What would a world be like without Down’s Syndrome?
A new non-invasive screening technique threatens the extinction of Down’s syndrome.
Downs syndrome is a genetic condition, which often results in some form of learning disability and can often have health implications. It is caused by the presence of an extra copy of chromosome 21 within the individual’s DNA.
Scientists have hailed this new screening technique (the NIPT) as ‘the most exciting development in pregnancy care for decades’, after published results suggest that this test is safer than invasive prenatal testing and is 99% accurate. The NIPT involves taking a simple blood sample from the mother and exploring the DNA of the unborn child.
Arguably the NIPT can prevent about 350 miscarriages a year, caused by the invasive screening tests (known as amniocentesis). This new test can offer women reassurance about the health of their baby (without having an invasive test), and also allows women to be informed about whether their child may have Down’s syndrome.
However, currently 9 out of 10 ten women who get a positive result for Down’s choose to terminate. In 2014, 693 abortions were performed due to this, a 34% rise since 2011.
Many people have voiced their concern about how this new test might affect the Down’s syndrome population.
For example, in Iceland 100% of women who are given a positive diagnosis for Down’s decide to terminate. This has resulted in the remaining Down’s syndrome population in Iceland feeling undervalued, unwanted and that their lives are not cherished.
I think is clear that if more women are aware of their child having a diagnosis for Downs, then the amount of abortions due to this will increase. While Lyn Chitty (the developer of the NIPT) claims that this test should not significantly chance the birth rate of Down’s syndrome children, it is hard to get past the notion that more increased knowledge of positive Down’s results won’t result in increased termination of these pregnancies.
Whilst I am a strong believer in pro-choice, and that individuals should be informed about the health of their child. I still question whether these women who terminate due to a Down’s diagnosis have been fully informed about the wonderful-ness of Down’s syndrome and what it might be like to live with a Down’s child.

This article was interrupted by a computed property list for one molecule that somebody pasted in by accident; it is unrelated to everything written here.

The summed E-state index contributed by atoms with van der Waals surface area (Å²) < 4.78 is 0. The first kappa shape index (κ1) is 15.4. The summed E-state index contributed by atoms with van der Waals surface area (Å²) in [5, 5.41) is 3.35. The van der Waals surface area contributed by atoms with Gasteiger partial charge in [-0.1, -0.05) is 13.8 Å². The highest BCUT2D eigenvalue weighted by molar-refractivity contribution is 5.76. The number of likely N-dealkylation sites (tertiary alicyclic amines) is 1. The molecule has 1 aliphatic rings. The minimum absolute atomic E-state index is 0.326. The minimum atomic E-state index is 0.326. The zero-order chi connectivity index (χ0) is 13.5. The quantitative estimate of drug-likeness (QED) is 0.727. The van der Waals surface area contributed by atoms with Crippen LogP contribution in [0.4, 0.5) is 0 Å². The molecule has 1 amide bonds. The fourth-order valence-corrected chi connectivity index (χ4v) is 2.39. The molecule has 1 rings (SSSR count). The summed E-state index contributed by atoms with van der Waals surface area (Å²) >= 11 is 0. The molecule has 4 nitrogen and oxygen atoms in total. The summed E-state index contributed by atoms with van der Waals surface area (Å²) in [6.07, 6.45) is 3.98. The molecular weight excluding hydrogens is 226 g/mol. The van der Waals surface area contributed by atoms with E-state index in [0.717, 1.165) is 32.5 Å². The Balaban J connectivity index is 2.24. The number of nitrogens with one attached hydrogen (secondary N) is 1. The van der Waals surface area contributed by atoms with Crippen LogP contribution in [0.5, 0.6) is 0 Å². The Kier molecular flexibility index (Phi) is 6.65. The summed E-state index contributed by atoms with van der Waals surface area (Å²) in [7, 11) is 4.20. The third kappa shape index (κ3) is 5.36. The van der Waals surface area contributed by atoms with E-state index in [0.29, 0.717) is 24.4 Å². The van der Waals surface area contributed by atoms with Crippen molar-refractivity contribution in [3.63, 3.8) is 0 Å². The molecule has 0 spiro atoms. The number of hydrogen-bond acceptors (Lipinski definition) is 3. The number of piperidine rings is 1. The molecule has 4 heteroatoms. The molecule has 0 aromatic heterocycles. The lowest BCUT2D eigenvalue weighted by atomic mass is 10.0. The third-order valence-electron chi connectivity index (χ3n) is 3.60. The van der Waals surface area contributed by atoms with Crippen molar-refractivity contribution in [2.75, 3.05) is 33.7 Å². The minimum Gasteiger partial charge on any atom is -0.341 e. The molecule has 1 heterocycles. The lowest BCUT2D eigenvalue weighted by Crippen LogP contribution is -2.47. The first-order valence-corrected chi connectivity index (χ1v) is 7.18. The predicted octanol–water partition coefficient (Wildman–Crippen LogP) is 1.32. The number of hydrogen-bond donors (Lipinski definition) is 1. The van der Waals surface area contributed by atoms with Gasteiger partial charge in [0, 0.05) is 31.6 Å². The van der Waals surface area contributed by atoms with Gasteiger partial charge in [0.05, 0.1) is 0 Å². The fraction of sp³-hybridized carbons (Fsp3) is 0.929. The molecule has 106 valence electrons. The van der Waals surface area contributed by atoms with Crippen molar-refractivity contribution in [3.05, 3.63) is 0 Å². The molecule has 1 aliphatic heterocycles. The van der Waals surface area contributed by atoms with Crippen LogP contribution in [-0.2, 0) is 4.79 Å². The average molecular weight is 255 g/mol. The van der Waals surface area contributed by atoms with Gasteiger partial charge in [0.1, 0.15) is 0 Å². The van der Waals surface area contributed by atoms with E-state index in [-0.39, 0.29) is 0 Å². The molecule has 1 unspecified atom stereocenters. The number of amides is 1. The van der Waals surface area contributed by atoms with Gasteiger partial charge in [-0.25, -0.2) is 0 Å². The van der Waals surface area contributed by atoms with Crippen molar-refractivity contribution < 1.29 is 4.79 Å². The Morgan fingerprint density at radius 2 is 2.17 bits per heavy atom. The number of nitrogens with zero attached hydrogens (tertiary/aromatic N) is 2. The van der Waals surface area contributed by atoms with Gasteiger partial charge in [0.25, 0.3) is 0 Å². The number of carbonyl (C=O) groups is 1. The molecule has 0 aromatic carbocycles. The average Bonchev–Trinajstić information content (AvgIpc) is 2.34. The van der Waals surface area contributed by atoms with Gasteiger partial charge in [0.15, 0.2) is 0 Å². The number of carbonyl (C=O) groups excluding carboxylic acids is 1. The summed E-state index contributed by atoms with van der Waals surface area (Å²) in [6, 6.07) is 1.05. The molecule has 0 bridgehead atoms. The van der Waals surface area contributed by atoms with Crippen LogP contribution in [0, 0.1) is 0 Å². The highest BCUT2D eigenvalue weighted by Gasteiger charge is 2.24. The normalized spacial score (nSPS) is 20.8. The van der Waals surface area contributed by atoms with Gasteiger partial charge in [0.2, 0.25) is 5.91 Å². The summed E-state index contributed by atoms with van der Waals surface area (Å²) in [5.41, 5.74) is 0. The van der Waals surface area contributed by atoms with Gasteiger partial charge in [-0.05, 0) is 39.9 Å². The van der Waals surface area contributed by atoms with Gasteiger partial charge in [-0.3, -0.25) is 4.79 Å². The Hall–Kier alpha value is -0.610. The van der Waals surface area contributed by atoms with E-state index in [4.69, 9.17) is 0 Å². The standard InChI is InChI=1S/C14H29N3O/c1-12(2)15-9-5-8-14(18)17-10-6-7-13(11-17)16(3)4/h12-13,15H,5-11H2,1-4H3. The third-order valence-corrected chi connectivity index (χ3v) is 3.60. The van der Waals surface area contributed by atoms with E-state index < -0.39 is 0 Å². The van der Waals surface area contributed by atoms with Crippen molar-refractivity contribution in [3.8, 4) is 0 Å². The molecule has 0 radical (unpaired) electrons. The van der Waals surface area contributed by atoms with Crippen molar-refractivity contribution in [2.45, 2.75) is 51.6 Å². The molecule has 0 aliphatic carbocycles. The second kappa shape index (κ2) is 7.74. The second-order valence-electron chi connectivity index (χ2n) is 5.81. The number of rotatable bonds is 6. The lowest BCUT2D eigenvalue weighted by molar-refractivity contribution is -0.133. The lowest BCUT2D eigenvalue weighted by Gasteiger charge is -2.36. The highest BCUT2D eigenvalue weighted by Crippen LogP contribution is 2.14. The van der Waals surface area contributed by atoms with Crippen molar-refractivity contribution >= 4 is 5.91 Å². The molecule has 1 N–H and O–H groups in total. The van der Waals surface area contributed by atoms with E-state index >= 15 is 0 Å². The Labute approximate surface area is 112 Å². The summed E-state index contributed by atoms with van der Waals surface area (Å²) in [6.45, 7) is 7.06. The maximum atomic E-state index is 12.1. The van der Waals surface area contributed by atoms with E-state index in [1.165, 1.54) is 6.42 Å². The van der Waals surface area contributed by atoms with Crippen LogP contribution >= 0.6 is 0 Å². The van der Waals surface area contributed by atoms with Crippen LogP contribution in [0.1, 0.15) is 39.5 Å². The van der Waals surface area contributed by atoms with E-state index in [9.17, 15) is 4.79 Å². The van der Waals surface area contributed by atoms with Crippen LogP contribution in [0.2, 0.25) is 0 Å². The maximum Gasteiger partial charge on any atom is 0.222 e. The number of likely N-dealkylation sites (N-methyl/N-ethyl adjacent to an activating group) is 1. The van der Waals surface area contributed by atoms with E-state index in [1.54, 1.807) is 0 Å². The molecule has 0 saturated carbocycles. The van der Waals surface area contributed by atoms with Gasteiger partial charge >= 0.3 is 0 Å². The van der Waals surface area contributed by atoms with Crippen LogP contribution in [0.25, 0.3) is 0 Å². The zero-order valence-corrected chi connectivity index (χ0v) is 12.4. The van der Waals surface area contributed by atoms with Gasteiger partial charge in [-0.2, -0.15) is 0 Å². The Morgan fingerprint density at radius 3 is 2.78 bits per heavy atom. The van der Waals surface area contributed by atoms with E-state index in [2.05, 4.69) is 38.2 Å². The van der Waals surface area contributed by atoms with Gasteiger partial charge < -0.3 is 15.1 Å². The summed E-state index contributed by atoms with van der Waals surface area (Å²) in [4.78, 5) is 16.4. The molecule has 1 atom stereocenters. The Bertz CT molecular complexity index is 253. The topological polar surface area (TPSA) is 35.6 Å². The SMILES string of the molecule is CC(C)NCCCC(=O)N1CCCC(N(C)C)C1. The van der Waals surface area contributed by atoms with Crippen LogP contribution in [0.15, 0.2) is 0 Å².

I cannot claim to be an expert on this, but, I do have experience in both the hardship of caring for a Down’s child and the happiness that Down’s syndrome children have. I have previously worked with a child with Down who has limited communication abilities and I have seen the struggle his mother has been through. I have experienced the frustration at not being able to communicate with a child with Down’s. But I have also experienced the extreme happiness and joy that Down’s syndrome children radiate.
Through my work as a special needs teaching assistant I have seen the unique humour of Down’s syndrome children and their ability to make you laugh and smile every day. I ask, what more would you want than a happy child?
And that’s not the only thing that Down’s syndrome people are. There should not be defined by their condition. They can go on to do incredible things, and live normal lives. Karen Gaffney has Down’s syndrome, and has achieved more than most people. She swam the channel, she set up a non-profit organisation to advocate for Down’s syndrome rights and last year she gave a TED talk on why her life matters (watch here https://www.youtube.com/watch?v=HwxjoBQdn0s).
I cannot say what I would do if I ever got pregnant and was offered this new screening test. And I cannot say that if I had the test, and the result was a positive for Down’s that I would not terminate. But if it happened, it would be my informed choice to make.
I hope that women who have this new test are given the whole story on Down’s.
Love Em (The Little Blogger)
A world without Down’s syndrome – documentary:
Check out Icelandic photographer Sigga Ella’s portraits of people with Down’s:
Information on Down’s Syndrome and the NIPT:
https://www.youtube.com/watch?v=HwxjoBQdn0s (All lives matter)